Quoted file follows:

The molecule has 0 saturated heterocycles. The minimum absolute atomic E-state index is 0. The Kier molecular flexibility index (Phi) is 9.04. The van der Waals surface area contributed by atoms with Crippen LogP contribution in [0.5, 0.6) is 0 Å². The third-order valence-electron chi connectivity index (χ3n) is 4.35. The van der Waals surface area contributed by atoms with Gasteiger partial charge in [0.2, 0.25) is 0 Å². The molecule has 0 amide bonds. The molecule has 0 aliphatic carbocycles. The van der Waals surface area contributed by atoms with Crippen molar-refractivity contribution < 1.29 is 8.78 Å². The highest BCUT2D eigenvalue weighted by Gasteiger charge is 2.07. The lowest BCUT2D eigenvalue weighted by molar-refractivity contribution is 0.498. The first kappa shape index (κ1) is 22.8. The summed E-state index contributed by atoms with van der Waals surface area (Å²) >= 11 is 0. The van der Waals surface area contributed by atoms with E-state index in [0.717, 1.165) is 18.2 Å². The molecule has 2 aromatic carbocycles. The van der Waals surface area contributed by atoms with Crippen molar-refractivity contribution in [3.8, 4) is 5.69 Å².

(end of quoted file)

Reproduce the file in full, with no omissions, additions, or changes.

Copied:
The molecule has 0 saturated heterocycles. The minimum absolute atomic E-state index is 0. The Kier molecular flexibility index (Phi) is 9.04. The van der Waals surface area contributed by atoms with Crippen LogP contribution in [0.5, 0.6) is 0 Å². The third-order valence-electron chi connectivity index (χ3n) is 4.35. The van der Waals surface area contributed by atoms with Gasteiger partial charge in [0.2, 0.25) is 0 Å². The molecule has 0 amide bonds. The molecule has 0 aliphatic carbocycles. The van der Waals surface area contributed by atoms with Crippen molar-refractivity contribution < 1.29 is 8.78 Å². The highest BCUT2D eigenvalue weighted by Gasteiger charge is 2.07. The lowest BCUT2D eigenvalue weighted by molar-refractivity contribution is 0.498. The first kappa shape index (κ1) is 22.8. The summed E-state index contributed by atoms with van der Waals surface area (Å²) >= 11 is 0. The van der Waals surface area contributed by atoms with E-state index in [0.717, 1.165) is 18.2 Å². The molecule has 2 aromatic carbocycles. The van der Waals surface area contributed by atoms with Crippen molar-refractivity contribution in [3.8, 4) is 5.69 Å².